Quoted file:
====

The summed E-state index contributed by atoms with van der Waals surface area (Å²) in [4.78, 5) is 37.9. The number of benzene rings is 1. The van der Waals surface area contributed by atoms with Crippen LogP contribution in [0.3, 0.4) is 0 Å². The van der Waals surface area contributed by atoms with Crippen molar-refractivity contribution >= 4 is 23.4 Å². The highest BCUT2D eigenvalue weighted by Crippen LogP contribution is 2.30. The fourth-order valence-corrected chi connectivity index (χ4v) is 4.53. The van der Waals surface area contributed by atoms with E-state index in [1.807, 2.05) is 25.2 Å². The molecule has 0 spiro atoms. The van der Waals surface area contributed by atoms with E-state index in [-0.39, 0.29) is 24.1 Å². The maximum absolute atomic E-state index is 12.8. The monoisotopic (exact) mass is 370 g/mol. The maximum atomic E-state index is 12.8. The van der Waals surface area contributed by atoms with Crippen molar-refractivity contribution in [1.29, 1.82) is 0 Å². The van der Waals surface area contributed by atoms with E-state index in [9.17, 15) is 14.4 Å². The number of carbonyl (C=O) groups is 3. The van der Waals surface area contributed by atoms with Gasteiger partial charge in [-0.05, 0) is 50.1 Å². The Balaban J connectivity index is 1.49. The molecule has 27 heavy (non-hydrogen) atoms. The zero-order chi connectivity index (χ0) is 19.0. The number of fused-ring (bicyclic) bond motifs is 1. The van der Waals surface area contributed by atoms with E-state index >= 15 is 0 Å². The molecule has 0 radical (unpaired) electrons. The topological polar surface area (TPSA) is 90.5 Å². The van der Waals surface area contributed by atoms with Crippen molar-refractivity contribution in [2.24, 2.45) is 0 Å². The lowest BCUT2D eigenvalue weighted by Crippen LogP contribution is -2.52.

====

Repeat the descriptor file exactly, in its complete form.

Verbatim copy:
The summed E-state index contributed by atoms with van der Waals surface area (Å²) in [4.78, 5) is 37.9. The number of benzene rings is 1. The van der Waals surface area contributed by atoms with Crippen LogP contribution in [0.3, 0.4) is 0 Å². The van der Waals surface area contributed by atoms with Crippen molar-refractivity contribution >= 4 is 23.4 Å². The highest BCUT2D eigenvalue weighted by Crippen LogP contribution is 2.30. The fourth-order valence-corrected chi connectivity index (χ4v) is 4.53. The van der Waals surface area contributed by atoms with E-state index in [1.807, 2.05) is 25.2 Å². The molecule has 0 spiro atoms. The van der Waals surface area contributed by atoms with E-state index in [-0.39, 0.29) is 24.1 Å². The maximum absolute atomic E-state index is 12.8. The monoisotopic (exact) mass is 370 g/mol. The maximum atomic E-state index is 12.8. The van der Waals surface area contributed by atoms with Crippen molar-refractivity contribution in [1.29, 1.82) is 0 Å². The van der Waals surface area contributed by atoms with E-state index in [9.17, 15) is 14.4 Å². The number of carbonyl (C=O) groups is 3. The van der Waals surface area contributed by atoms with Gasteiger partial charge in [-0.05, 0) is 50.1 Å². The Balaban J connectivity index is 1.49. The molecule has 27 heavy (non-hydrogen) atoms. The zero-order chi connectivity index (χ0) is 19.0. The number of fused-ring (bicyclic) bond motifs is 1. The van der Waals surface area contributed by atoms with E-state index >= 15 is 0 Å². The molecule has 0 radical (unpaired) electrons. The topological polar surface area (TPSA) is 90.5 Å². The van der Waals surface area contributed by atoms with Crippen molar-refractivity contribution in [2.24, 2.45) is 0 Å². The lowest BCUT2D eigenvalue weighted by Crippen LogP contribution is -2.52.